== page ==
[This article emphasizes the awareness among some “humanists” and “scholastics” of the intrinsically persuasive qualities of much theological discourse (disputation in particular). Because many of the terms Chaucer uses in the Prologue are also central to the General Prologue to the Wycliffite Bible, Chaucer appears to respond to this particular text, which was probably read within his social circle, rich in opportunities to acquire such vernacular material. The pedagogical imperatives of Lollard dissent were also embodied in the work of certain public figures, intellectuals whose dissident careers transformed the social category of the medieval intellectual.] —. Levy here discusses Wyclif’s “view of the mechanics of papal election, correction, and deposition,” rather than topics such as civil dominion and kingship (141). In the process of the paper, Levy discusses the backgrounds behind these issues to place Wyclif’s views in context. “Holy Scripture and the Quest for Authority among Three Late Medieval Masters.” 61.1 (Jan. Netter and Gerson set out to curb this sort of magisterial excess which they believed would inevitably lead to the destruction of all proper norms of authority within the Church. [Levy’s book describes ways in which Scripture was argued to be the foundation for ecclesiastical authority between about 1370 to 1430. Instead of dismissing the old justification of images as a false sophism, as the continental reformers had done in the 1520s, they appropriated the laymen’s-book metaphor for their own polemic, turning it against the iconophiles. The catalogue is one apparent instance of the vernacularization of Latinate textual practice by Lollard writers.] —. The concluding discussion addresses the use of the tables from the point of view of readers of the Wycliffite Bible. For a contemporary review, see “Wiclif and his Works,” included below. “The Sources of the Parson’s Tale.” Radcliffe College Monographs 12. [This key article modified Skeat’s theory that the Tale was derived from Friar Loren’s to show that it was mostly derived from penitential treatises by Raymund of Pennaforte and Peraldus. [The Parson’s Tale is an odd combination of a subjective context framing incontrovertibly authoritative content. “Wycliffite Bibles as Orthodoxy.” Corbellini 71-91. ”, which argues against this theory.] Rankin, William Joseph. [From the abstract: “Although scholars have recently addressed the role of Wycliffism in the development of cultural and vernacular practice and in the sociopolitical climate of the later Middle Ages, few have attempted to view Wycliffite activity from the vantage of a cohesive ideological context. “Wyclif’s Attacks on the Monks.” Hudson and Wilks 267-80. The form of liturgy he admitted to celebrating was not a product of theological editing but the performance of the visible and audible parts of the mass, with those parts customarily unseen and unheard simply omitted for economy of effort.”] Rice, Nicole. [Rice examines a series of texts for religious guidance which were adapted for life outside of the cloister.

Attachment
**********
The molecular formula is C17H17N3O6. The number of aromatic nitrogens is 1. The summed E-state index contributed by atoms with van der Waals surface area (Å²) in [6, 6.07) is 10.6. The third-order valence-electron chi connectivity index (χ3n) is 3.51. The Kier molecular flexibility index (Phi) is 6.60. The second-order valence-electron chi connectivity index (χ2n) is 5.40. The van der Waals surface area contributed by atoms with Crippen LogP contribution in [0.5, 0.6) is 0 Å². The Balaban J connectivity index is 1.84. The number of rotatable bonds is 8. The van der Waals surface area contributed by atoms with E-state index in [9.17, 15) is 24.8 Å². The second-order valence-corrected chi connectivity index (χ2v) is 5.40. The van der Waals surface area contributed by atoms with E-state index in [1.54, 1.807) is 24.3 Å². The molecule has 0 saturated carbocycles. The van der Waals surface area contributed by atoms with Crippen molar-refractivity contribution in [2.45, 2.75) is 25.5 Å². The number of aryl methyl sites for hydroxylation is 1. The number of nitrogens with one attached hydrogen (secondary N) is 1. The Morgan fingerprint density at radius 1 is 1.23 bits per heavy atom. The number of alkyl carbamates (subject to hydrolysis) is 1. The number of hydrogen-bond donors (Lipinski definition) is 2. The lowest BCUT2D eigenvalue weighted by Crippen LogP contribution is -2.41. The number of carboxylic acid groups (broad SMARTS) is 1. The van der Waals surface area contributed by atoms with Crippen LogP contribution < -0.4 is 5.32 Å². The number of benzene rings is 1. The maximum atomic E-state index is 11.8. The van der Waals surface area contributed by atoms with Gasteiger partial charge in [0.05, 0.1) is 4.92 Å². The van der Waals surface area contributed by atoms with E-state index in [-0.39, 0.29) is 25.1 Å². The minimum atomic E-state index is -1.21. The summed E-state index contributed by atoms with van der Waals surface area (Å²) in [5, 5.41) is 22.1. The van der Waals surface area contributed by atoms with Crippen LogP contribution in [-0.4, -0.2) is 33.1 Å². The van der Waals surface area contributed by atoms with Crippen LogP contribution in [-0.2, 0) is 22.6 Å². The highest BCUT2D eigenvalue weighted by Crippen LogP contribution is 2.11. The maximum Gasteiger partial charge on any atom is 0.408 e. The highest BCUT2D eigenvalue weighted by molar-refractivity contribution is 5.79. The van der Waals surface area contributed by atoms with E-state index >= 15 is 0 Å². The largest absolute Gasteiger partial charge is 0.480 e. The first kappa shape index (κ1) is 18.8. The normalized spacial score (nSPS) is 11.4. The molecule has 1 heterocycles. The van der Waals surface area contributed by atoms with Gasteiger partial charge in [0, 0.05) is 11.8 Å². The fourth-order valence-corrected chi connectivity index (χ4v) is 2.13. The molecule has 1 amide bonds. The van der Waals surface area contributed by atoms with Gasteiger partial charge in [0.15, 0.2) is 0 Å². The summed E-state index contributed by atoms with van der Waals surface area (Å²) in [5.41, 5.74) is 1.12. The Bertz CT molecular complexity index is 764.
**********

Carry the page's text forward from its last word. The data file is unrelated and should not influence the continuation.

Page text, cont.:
These older studies are included here for those interested in the history of the study of Wycliffism, not for the study of Wycliffism itself. [According to the abstract, “The article considers the origin of the Hungarian-speaking Hussites in Moldavia and the factors that led to their growth, together with the nature of their beliefs. past, future, modal) and (b) the relation between contents of the divine mind as ‘arch-truth-makers’ and eternal as well as contingent truths.”] —. [This paper examines Wyclif’s critique of medieval Eucharistic theology in light of fourteenth-century debates about the possibility of and consequences of divine deception. “English Books In and Out of Court from Edward III to Henry VII.” . Cornelius Mayer, Willigis Eckermann, and Coelestin Patock. “In their attack on official discourse, on its tendency to conceal and confuse, these writers open up more generally the issue of language and authority. “Church, Society, and Politics in the Early Fifteenth Century as Viewed from the English Pulpit.” 72.4 (Fall, 2007): 59.71. Peter Partridge and MS Digby 98.” Barr and Hutchinson 41-65. What we should find is that Wyclif’s soteriology makes a good deal of room for human free will, albeit in cooperation with divine grace. [This essay analyzes De statu innocencie, a speculative treatise Wyclif wrote about the condition of humanity in Eden. John Buridan uses Aristotle’s principle of categorisation to show how language works, but for him the activity of categorising things is to be explained in terms of our mental activities only. Harrison Thomson on the Bibliography of Primary Sources under the Works of John Wyclif.] Steiner, Emily. The Secondary Sources are not subdivided by discipline because it has proven impossible to find categories which do anything but confuse rather than clarify the content of the sources. For more help, see Pitard, “A Selected Bibliography for Lollard Studies,” indexed under “Bibliographies and Indices” on the Bibliography of Primary Sources. Lollardy appears in the circle of readers around Margery de Nerford. Considering trends in scholarship on religious orthodoxy, the history of late medieval England, and the history of late medieval Europe, he proposes directions for future research.] —. 1663) show these women refashioning the courtroom audience into a congregation responsive to their clerical skills. [According to Ghosh, “one of the main reasons for Lollardy’s sensational resonance for its times, and for its immediate posterity, was its exposure of fundamental problems in late-medieval academic engagement with the Bible, its authority and its polemical uses. “Logic, Scepticism, and ‘Heresy’ in Early-Fifteenth Century Europe: Oxford, Vienna, Constance.” Denery, Ghosh, and Zeeman 261-83. “Wyclif and the Independence of the Church in England.” 95-119. “The Mole in the Vineyard: Wyclif at Syon in the Fifteenth Century.” Barr and Hutchinson 129-62. In fact, he thought certain texts were quite sound, and he conceded that the pope does have the right to pass laws for the good of the Church, providing that such statutes are in keeping with Holy Scripture. ” Erasing Oldcastle: Some Literary Reactions to the Lollard Rising of 1414.” . “A Wycliffite Bible Possibly Owned by Sir Henry Spelman and Ole Worm.” 55.3: (Sept. [“The article explores the probable provenance of MS 7 at Bridewell Library in Dallas, Texas. On neither approach does Wyclif ‘s theory of universals postulate new and non-standard entities besides those recognized by more usual versions of realism. [This book argues that documentary culture (including charters, testaments, patents and seals) enabled writers to think in new ways about the conditions of textual production in late Medieval England. This page is kept as one file to allow word searches of the whole list at once (use the “Find” command in your browser). One of her books included a copy of a glossed Psalter, apparently Rolle’s English commentary, and her relations included Sir John de Cobham, whose granddaughter Joan married John Oldcastle (ch. Chapter 5 describes the book reading and ownership circles around the anchoress Katherine Mann and Abbess Elizabeth Throckmorton in the 1520s, both of whom owned the writings of Tyndale, the former receiving her copy of the 52 (1985): 159-70. “Wyclif’s Logic and Wyclif’s Exegesis: the Context.” Walsh and Wood 287-300. “Wyclif on Literal and Metaphorical.” Hudson and Wilks 259-66. “English Provincial Constitutions and Inquisition into Lollardy.” Flannery and Walker 45-59. This recovered tradition of women’s preaching revises scholarship on the medieval period that attributes women’s authority to visionary rather than textual knowledge, and reveals a new sphere of women’s eloquence on a par with Renaissance humanism.”] Gethyn-Jones, J. “John Trevisa—An Associate of Nicholas Hereford.” . Examining Latin and English sources, Ghosh shows how the same debates over biblical hermeneutics and associated methodologies were from the 1380s onwards conducted both within and outside the traditional university framework, and how, by eliding boundaries between Latinate biblical speculation and vernacular religiosity, Lollardy changed the cultural and political positioning of both. It is here that Pecock’s works,” Ghosh continues, “can help us to refine and nuance our understanding of ‘Lollardy'” (252). to turn on its head the ‘Averroistic’ identification of happiness with the philosophical life and its associated methodologies” (257). [Gillespie begins with a brief discussion of Birgittine history and spirituality to discuss how and why the Syon community contained many Wycliffite (and anti-Wycliffite) works, and why it would have been interested in both the academic and popular aspects of Wycliffism.] —.“Chichele’s Church: Vernacular Theology in England after Thomas Arundel.” Gillespie and Ghosh 3-42. The papal decretal “Exiit qui seminat” was designed to protect the mendicant life of the Franciscan Order, extolling that life as the highest expression of Christian perfection. Reformation and Renaissance in the Spirituality of Late Medieval England.” Gillespie and Ghosh 55-72. Gould’s theory of biological evolution, as well as to the work of queer theorists Glenn Burger and Steven Kruger, Sargent applies a “preposterous” theory of history to late medieval spirituality, drawing attention to the complexity and diversity that defies binaristic descriptions of orthodoxy and heterodoxy.] —. The manuscript is a fifteenth century English Codex which was bound in the earlier decades of the seventeenth century. Again pending further study, neither do Wyclif’s views appear to assign philosophically extreme or novel roles to the entities he does recognize as universal. not simply the excesses of ecclesiastical bureaucracies and royal courts but the very relations of textuality,” thereby offering “a set of tropes to discuss the rhetorical, evidentiary, and foundational claims of official texts” (186-87).] —. Steiner explains that the distinctive rhetoric, material form, and ritual performance of legal documents offered writers of Chaucer’s generation and the generation succeeding him a model of literary practice. A comparison of [Johann Wiclef’s] theses and Johannes von Tepl’s disputation demonstrates that the dialogue between the ‘Ackermann’ and death shows Wiclef’s influence. [Along with Usk, James I, Charles d’Orléans, and George Ashby, Summers in one chapter discusses two Wycliffite writers, William Thorpe and Richard Wyche. Wyche and Thorpe construct a favourable literary identity through intertextual reference, notably by inviting comparisons with hagiographic figures. [This is a popular text, both in complete and re-compiled forms. There are currently 9,743 Precision Nutrition Certified coaches in 107 countries.If you’re looking for one in your area, use the search features below to tailor your search by country and state/province, postal or zip code, or name.